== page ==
In grade school I was placed in special classes designed to fulfill my expertise in subjects as I was considered proficient among the average students in Lynwood; you were either smart enough to be in GATE classes or you were stuck in regular classes consisting of average work. All through Middle school and later in High school I believed I was pretty brilliant. I was able to get good grades on all of my report cards each semester because I thought school was too easy. The only problem I had was that I felt that I wasn’t learning much from all of my classes. Teachers did not seem to care about the quality of work we turned in, all they wanted was the security that we were getting it done and we pass the class. Our parents had difficulty with communicating with our teachers because of the language barrier therefore nothing would be done to improve the education we were being given. I feel that as a student, I satisfied with the lack of attention we were receiving from our teachers because we were still passing our classes. It was somewhat of a hegemony that I felt satisfied with what was being taught to me, because I assumed that it wouldn’t get any better than that as I was part of a minority. I learned to conform to inequality that seemed so natural to me. Once I started taking my SAT’s I realized that the quality of work I was given in my schools in Lynwood was pretty much mediocre. My first SAT’s were horrible because I had no idea how to answer the questions I was given. I began studying on my own because there weren’t enough resources pay for SAT prep at my school. The task was difficult but I was able to get help from a cousin attending Cal State Long Beach; she knew first hand the difficulties I was facing because she had also attended from a High school from Lynwood. With her help and several days of busting my butt off, I was able to receive decent scores for my SAT’s. As the majority of people in Lynwood are of Mexican American heritage, there are different policies and drills that are carried out. I feel that most of the city’s money goes directly to the safety of our streets instead of going directly to our public education; high crime rates have been a factor of this distribution of money. I feel that if more money were to be invested in public education and even more recreational activities in Lynwood, there wouldn’t be as much crime on the streets, and there wouldn’t be a need to have the city watched over.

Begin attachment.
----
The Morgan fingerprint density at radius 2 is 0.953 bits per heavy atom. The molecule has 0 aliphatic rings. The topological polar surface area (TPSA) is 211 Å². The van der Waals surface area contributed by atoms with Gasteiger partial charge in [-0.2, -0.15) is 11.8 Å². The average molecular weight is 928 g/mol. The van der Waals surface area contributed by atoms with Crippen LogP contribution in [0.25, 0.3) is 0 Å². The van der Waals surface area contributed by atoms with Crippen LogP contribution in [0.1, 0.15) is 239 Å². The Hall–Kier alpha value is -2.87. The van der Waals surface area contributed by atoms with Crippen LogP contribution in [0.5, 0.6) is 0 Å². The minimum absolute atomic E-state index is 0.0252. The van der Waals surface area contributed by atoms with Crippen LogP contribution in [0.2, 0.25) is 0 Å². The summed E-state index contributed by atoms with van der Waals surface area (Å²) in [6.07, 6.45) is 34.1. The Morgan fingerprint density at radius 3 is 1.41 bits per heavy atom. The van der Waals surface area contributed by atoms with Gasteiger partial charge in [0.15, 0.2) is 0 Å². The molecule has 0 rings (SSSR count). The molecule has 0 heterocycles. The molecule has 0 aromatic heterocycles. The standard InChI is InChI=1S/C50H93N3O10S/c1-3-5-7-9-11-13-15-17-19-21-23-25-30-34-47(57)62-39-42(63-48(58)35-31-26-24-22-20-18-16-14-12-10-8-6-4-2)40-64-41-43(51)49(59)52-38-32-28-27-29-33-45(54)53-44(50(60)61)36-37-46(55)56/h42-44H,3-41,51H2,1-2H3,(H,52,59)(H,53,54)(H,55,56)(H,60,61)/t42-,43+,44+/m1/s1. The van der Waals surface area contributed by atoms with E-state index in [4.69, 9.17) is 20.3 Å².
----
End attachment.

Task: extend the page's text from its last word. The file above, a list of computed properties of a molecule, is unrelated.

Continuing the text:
When my senior year came in high school, I felt somewhat burdened in making a choice of what I was planning to do with my life. My plan was to attend a four year university, but I had no idea how I was going to afford school, prerequisites, which school was more suitable for me and what not because I would be the first one from my family to attend a university. I began filling applications for college, and for jobs to pay for college. I realized that every single application I filed asked for my ethnicity, my gender, and whether or not I spoke a different language apart from English. I then saw the possible ways people would judge me based on the answers I would write for these surveys; they could either judge me for being a woman, for being a Hispanic woman, or the capabilities of communicating and presenting myself towards the public. I wondered then, “What if I stated that I was Caucasian? Would they believe me or would they refuse to accept me based on what I look like, and how I speak?” Never in my life did I consider being affected by my cultural background as I assumed it was just something extra, like a cherry on top of a sundae, something that would well represent me. Unfortunately, society does not work that way, and they are highly expectant of minority groups because they feel that they have lacked the knowledge Whites have received for many years.